The head is located on the port side of the boat at the foot of the ladder. There is good head room in here too, but the most striking feature of this compartment is the separate shower stall that is formed by an attractive Plexiglas wall with stainless steel supports. This not only looks nice, but it will help contain the spray and suds – keeping head maintenance at a minimum.

The galley doesn’t offer a lot of counter space, but deep sinks, a cutting board with draining grooves and a fold-out garbage bin are all examples of how the company makes the most of what space there is. Hot and cold pressure water is available, but if you are short of power, a manual fresh water foot pump can be used. There is a microwave and a two-burner, gimballed stove with oven for cooking and a propane fume detector for those who are nervous about propane in the cabin.

The entrance to the aft double quarterberth is located off of the galley. The racing bent of this boat keeps the quarter berth relatively small, but the bunk is low and there is good height at the head of the bunk in this little cabin. Back rest cushions transform the bunk into a comfortable seat for reading, and the two ports allow plenty of natural light to flood in. The engine compartment for the Yanmar saildrive is also tucked back in the aft cabin. Even so, it is surprisingly quiet back there when the engine is running and this location has excellent access to all sides of the engine.

On the water
By the time we set out from the dock, the sky had clouded over and what little wind there was soon died out completely. We did actually make progress in these conditions, which gave me my first clue as to how fast this boat could be, but realistically we couldn’t test the boat. Haul-out was just around the comer, so I went in search of someone who had taken the C&C 110 for a spin in a little more wind.

Bruce Brown, who has owned a C&C 36 and a C&C 27 Mk IV, and some of his regular crew took the same C&C 110 out for National Yacht Club’s end of the sea­son Around the Island Race and were fortunate to have a warm, sunny day, with 10 to 12 knots from the east, which through the early afternoon, became lighter and clocked to south-west.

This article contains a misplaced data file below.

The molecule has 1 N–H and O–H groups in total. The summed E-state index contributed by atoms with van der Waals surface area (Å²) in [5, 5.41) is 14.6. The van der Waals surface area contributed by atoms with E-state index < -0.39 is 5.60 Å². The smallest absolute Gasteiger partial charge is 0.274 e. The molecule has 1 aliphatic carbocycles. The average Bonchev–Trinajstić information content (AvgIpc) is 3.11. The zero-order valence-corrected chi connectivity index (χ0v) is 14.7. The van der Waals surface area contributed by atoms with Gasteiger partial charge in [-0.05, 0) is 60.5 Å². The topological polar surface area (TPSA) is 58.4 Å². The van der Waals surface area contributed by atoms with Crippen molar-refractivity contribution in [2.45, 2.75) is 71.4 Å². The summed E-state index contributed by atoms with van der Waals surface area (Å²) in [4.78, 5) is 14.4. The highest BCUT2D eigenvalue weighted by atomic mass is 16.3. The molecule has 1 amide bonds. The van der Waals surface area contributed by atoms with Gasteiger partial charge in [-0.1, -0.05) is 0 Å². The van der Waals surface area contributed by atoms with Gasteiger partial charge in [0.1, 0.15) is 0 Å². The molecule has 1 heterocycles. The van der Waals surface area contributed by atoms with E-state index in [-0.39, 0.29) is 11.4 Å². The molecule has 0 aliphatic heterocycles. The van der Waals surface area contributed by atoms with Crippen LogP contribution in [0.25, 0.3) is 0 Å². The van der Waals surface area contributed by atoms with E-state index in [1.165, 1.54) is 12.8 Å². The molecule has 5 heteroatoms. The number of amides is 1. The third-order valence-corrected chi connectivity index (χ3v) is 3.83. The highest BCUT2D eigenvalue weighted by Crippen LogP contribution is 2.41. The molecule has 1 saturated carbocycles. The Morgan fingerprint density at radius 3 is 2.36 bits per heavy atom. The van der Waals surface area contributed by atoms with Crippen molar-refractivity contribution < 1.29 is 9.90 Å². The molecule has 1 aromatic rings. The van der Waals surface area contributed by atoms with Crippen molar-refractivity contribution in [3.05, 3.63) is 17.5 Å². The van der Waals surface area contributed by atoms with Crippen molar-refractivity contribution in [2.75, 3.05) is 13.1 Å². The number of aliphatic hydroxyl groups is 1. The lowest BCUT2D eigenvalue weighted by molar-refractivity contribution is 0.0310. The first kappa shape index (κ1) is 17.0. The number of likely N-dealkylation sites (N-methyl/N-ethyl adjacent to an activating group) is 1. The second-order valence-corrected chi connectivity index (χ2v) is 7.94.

Here is what he had to say about the C&C 110 under sail:

“Most of the fleet had gathered off Ontario Place and were then lead through the Western Gap by the committee boat for a start from inside Toronto Harbour. The 110 turned more than a few heads (some literally, as we overtook other boats) demonstrating good tacking angles and excellent upwind boat-speed in tight quarters, through the six or seven tacks required to close through the gap straight upwind.

“The boat has a very light sensitive helm, more like what one might expect of a 30-foot MORC vessel. It demonstrated surprising acceleration out of tacks and in response to sail trim. This permitted us to mix right in on the prestart manoeuvres and to accelerate into clear air after the gun.

“My diminutive female crew (who describe themselves as altitudinally and testosterone challenged) were pleased with the ease of sail handling and trimming. In particular, they liked the intelligent manner in which all the controls lead back under the coach roof and the geometry of a very roomy cockpit that permitted them to easily work the primaries. This is a boat which can be sailed without the usual contingent of deck apes or winch beefcakes.

“Above decks, the layout of the 110 is very much club and interclub race oriented. Below decks it is a very well appointed cruiser providing comfortable accommodation dockside or at anchor. As a consequence of the lightness of the boat, the saildrive diesel was more than adequate to move the boat along under power. We experienced as near a perfect a day as is possible of the water. Line honours in fleet was simply an added bonus.”

Brown is not alone in his praise. Our test sail took place at the same time as the Lake Ontario Racing Council’s East End regatta at Cathedral Bluffs, so afterwards we tied up and left others wander through. While I sat below decks taking my notes, I couldn’t help but listen to the comments made by the stream of curious boat lovers getting their first glimpse of the C&C 110. The layout was much to everyone’s liking and the cherry wood was a hit, as was the shower, which generally evoked a “wow.” There were also many comments that suggested people were happy to see C&C back in business.

There are four packages available to tailor the boat to your own needs: the performance package, cruise/convenience package, single handers package and the Xpress package. Which offer a price range of $217,500 to $252,000. The 110 is only the first of a series of new C&C designs which have been titled the Xpress Series. All of which promise a similar level of tradition and innovation.

It looks like I am going to have to wait until the ice thaws to take another spin on the C&C 110, but some things are worth waiting for, and the reincarnation of C&C appears to be one of them.

Originally published in Canadian Yachting’s Winter 1999 issue.

Specifications:
LOA – 36.36’
LWL  – 31.5’
Beam – 12.00’
Draft: deep fin 7.25’
-standard 6.00’
-shoal draft build 4.83’
Ballast – 4,200 lb.
Displacement – 10,900 lb.
Main sail area – 348.75 sq. ft.
100 percent fore triangle – 357.00 sq. ft.
Sail Area/displacement ratio – 23.4
Displacement/length ratio – 156
Ballast/displacement ratio – 39
Projected PHRF – 72 to 84 depending on options